Irony alert: Election-reform bills proposed this session must pass through legislative panels led by lawmakers who’ve decided they aren’t going to run in the next election. The chairs of the House committee and Senate subcommittee overseeing proposed changes to Minnesota elections both said last month (before the March 1 precinct caucuses and the March 8 start of session) that they won’t be on the ballot for re-election in November. Rep. Tim Sanders, R-Blaine, chair of the House Government Operations and Elections Policy Committee, made his announcement in late February, and Sen. Katie Sieben, DFL-Cottage Grove, chair of the Senate Rules and Administration Subcommittee on Elections, announced in early February.
A Minnesota House committee began the debate Wednesday about switching Minnesota to a presidential primary. Lawmakers began calling for the move after many precinct caucus sites were overwhelmed by heavier-than-expected turnout on March 1. Primary supporters say now is the time to make the change. But there are still a lot of Interest in this year’s presidential contest is running high, and lots of Minnesotans showed up at precinct caucuses to vote for their preferred candidates. It was record turnout for state Republicans and nearly a record for Democrats. But unlike a typical election, everyone had to arrive at roughly the same time, and that caused problems.
If you move in to a rented house or apartment in Minneapolis, you’ll soon be handed a packet of voter information along with the keys to your new place. Starting March 1, the city will require landlords to give all new tenants two documents: a voter registration information sheet and a voter registration application. Landlords can either hand out paper copies or send tenants a link to the website where the documents are posted online. The new ordinance was approved by the City Council in September. Council Member Jacob Frey, who introduced the idea, said the requirement is a simple way the city can reach more young people, people of color and other groups who move frequently and may miss out on registering to vote.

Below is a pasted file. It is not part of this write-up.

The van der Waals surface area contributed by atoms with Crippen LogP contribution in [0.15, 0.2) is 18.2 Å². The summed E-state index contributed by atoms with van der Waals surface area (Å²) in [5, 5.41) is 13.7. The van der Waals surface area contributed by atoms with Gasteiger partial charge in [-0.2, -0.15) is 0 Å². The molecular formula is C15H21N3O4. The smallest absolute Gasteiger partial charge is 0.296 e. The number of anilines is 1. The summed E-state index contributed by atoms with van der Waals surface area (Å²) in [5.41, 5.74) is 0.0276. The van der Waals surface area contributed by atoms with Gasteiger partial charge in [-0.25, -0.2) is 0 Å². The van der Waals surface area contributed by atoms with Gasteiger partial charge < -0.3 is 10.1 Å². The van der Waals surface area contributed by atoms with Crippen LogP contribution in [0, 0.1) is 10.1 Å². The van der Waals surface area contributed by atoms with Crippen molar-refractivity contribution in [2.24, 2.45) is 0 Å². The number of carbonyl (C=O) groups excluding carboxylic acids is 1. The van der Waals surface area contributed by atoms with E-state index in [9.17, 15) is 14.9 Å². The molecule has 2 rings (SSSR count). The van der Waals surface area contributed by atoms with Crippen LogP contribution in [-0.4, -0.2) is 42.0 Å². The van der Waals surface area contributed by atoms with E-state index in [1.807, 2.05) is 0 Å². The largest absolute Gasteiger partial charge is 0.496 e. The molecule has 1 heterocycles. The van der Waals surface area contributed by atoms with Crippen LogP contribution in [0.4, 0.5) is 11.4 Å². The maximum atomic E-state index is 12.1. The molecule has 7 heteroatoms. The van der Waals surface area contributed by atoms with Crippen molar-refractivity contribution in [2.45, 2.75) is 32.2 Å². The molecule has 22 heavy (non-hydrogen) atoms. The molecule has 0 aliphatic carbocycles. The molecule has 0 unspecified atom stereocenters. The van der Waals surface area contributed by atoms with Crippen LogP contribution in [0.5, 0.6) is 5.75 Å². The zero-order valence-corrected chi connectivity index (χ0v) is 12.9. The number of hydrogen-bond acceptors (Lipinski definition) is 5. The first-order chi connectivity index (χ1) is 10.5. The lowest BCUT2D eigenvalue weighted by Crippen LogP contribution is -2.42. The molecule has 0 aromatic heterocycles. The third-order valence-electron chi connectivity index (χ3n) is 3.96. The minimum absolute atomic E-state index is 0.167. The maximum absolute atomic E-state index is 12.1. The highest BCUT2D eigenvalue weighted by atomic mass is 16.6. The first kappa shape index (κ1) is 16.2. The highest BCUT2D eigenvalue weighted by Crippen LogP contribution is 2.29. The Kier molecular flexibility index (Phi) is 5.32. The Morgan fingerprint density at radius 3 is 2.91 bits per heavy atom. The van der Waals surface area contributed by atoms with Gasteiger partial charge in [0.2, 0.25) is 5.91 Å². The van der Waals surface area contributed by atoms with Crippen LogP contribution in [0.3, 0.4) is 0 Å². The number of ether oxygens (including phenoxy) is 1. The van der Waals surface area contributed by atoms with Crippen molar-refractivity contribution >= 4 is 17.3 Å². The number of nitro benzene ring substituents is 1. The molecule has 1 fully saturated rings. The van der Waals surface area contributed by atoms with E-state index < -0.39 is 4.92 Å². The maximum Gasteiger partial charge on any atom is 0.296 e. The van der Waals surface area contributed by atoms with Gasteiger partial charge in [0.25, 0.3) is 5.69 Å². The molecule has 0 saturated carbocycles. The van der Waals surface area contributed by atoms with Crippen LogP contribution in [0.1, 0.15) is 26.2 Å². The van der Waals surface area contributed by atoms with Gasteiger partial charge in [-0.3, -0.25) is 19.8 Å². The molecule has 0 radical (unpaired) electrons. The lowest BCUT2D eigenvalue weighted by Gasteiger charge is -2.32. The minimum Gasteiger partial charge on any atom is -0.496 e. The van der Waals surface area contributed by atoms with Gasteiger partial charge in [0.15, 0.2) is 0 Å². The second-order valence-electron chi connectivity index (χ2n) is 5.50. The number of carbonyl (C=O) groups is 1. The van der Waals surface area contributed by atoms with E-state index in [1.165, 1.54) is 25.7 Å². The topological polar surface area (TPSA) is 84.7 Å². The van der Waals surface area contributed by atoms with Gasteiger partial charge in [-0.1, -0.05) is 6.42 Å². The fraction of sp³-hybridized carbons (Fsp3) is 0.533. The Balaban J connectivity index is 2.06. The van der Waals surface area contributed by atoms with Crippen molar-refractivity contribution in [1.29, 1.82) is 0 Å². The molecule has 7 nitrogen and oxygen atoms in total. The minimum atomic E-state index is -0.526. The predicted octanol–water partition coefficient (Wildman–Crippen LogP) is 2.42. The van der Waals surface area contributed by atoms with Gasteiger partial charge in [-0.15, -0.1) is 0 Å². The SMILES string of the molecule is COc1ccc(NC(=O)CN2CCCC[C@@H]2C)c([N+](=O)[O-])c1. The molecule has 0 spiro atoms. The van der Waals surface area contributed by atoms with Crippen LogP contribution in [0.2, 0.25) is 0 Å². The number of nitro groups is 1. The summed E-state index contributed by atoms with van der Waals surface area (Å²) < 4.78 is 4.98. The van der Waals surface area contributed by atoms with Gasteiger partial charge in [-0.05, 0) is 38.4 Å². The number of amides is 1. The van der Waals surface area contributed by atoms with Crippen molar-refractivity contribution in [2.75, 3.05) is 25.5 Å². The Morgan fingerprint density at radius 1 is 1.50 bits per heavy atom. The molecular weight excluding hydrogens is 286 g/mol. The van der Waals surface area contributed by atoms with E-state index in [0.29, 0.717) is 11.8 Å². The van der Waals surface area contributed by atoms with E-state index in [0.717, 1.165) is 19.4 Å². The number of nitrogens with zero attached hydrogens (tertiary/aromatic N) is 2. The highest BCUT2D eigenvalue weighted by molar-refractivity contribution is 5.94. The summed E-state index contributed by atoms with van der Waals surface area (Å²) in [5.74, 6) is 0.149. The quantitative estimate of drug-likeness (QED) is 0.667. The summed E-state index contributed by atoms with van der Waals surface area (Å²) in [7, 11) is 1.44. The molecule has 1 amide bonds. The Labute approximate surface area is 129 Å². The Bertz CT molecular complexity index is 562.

Right now, if a natural disaster or other major issue happens when Minnesotans head out to vote, there’s no emergency plan in place.Minnesota is now one step closer to being prepared for an election day emergency. The Elections Emergency Planning Task Force is a group of 14 members consisted of election officials, and experts when it comes to emergency planning. Over the course of six meetings last year, they made a few recommendations.
With most of Wabasha County’s voting machines about to turn eight years old, Wabasha County Auditor/Treasurer Denise Anderson isn’t taking any chances. Anderson is urging cities and townships to start squirreling away money for when it’s time to replace the machines. “I’ve asked them to start putting money away now, because I feel there is not going to be any (state or federal) money when we need it,” she said. Wabasha County is far from alone when it comes to aging voting machines. A recent report by the Brennan Center for Justice found that 43 states will be using electronic voting machines that are at least a decade old in 2016 — including Minnesota.
It’s been more than a decade since the Help America Vote Act, which pumped federal dollars into states to upgrade their voting equipment to avoid a repeat of the disastrous problems of the 2000 election. Now, that equipment is starting to show signs of age. Local governments are starting to think about replacing it in the next few years — this time, without federal help. Sherburne County is the first area county to do so. On Tuesday, the county board voted to accept a bid from Colorado-based Dominion Voting Systems for about $490,000 for a countywide upgrade of election equipment in time for the 2016 election.